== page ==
A few years ago, Graham Collins landed on a GQ list of 10 artists to watch when he bronzed pedestrian items like toothbrushes and potato chips and showed them at Art Basel. Some of those works are now on display at The Journal Gallery, along with others that are substantially more monumental. “Unmeltable Antebellum” is a striking giant. To create it, Collins took strips and segments of nearly a hundred found paintings and meticulously arranged them and stitched them together.
Ever since its Sundance premiere, Daniel Scheinert and Daniel Kwan’s Swiss Army Man has been known as the movie in which a shipwrecked Paul Dano rides Daniel Radcliffe’s farting corpse to civilization. It’s actually about a lot more than that, but it almost certainly contains the most diverse, complex array of farts ever heard onscreen. So where did all those farts come from? We asked the film’s sound mixer, Steve Nelson, and supervising sound editor, Brent Kiser, to let us in on their secrets.
Adrian Galvin was already living in a Tibetan monastery when he discovered that he and Buddhism weren’t as suited for each other as he’d hoped. It was about a year after he’d graduated from college, and—seeking answers to the big questions in life—he’d left home for India, and found himself living just down the street from the Bodhi tree where Siddhartha Gautama attained enlightenment and became the Buddha. At the monastery, the monks were required to wear stark white robes and keep them pristine.
Muck Rack makes it simple to find people, tweets, or articles that mention any name, keyword, company, hashtag etc. We've compiled this guide to help you make the most of your search.
Selecting a term
Start searching tweets, articles from media outlets, articles mentioned in tweets, journalists'
names, titles and bios with some suggested searches:
Companies or Topics (e.g. iPhone, Microsoft)
Phrases (e.g. "cloud computing") — use quotes to keep the terms together
Twitter handles (e.g. @username) — returns those who have mentioned or replied to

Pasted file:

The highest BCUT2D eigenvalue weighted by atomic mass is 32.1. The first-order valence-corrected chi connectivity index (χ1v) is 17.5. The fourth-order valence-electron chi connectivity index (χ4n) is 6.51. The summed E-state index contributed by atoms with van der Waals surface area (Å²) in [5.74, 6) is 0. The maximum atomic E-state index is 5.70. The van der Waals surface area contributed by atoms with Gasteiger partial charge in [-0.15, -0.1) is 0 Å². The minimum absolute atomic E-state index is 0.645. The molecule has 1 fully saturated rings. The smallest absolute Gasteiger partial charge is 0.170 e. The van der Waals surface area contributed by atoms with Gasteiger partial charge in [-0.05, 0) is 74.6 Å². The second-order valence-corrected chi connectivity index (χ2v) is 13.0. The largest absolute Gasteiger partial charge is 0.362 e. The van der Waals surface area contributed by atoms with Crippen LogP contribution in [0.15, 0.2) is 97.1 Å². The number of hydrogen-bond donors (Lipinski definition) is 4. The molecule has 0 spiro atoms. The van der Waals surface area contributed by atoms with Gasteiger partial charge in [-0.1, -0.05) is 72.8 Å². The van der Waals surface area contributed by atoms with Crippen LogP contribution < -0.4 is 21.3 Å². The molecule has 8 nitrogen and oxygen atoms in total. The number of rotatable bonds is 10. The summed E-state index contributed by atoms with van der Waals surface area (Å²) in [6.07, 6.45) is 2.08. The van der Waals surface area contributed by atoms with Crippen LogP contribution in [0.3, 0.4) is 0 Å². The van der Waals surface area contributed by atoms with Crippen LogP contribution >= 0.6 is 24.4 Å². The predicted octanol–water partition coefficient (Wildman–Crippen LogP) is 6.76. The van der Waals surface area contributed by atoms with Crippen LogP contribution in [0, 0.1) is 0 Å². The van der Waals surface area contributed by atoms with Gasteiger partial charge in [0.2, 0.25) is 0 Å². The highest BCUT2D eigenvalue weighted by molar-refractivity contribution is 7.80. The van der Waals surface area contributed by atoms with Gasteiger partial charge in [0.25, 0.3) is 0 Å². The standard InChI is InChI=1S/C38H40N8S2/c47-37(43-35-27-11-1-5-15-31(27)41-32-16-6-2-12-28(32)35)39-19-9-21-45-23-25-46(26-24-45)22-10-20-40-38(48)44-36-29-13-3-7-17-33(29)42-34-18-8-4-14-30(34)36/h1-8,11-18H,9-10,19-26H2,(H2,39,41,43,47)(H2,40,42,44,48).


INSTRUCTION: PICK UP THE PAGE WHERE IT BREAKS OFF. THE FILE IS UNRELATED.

Names (e.g. "David Pogue")
Hashtags (e.g. #sxsw, #london2012)
Bio details (e.g. vegan, Olympics, father)
Muck Rack's Advanced Search allows for many boolean operators.
Find results that mention multiple specified terms, use AND or
+. For example, ensure each result contains both Elon Musk and Mark Zuckerberg by
searching Musk AND Zuckerberg or Musk + Zuckerberg.
Use the operators OR or , to broaden your search when you'd like either of
multiple terms to appear in results. (This is the default behavior of our search when no operators
are used). For example, results will contain either cake or cookie by searching cake OR cookie or cake,cookie
Use NOT or - to subtract results from your search. For
example, searching Disney will yield results about the Walt Disney Company as well as Walt Disney
World Resort. To exclude mentions of Disney World, search for Disney -World or Disney
When using one of these operators with a phrase, enclose it in quotation marks. For example, you can
find results about smartphones excluding Apple's iPhone 4S by searching smartphone -"iPhone
Exact case matching or punctuation
If you're searching for a brand name or keyword that relies on specific punctuation marks or capitalization, you can
find results that match your exact query by adding matchcase: before the keyword you're searching for, like matchcase:E*TRADE .
Use parentheses to separate multiple
boolean phrases. For example, to find journalists talking about having fun in Disney World or
Disneyland, search for ("disney world" OR disneyland) AND fun.
An asterisk can be used to search for any variation of a root word truncated by the asterisk. For example, searching for admin* will return results for administrator, administration, administer, administered, etc.
A near operator is an AND operator where you can control the distance between the words. You can vary the distance the near operation uses by adding a forward slash and number (between 0-99) such as strawberries NEAR/10 "whipped cream", which means the strawberries must exist within 10 words of "whipped cream".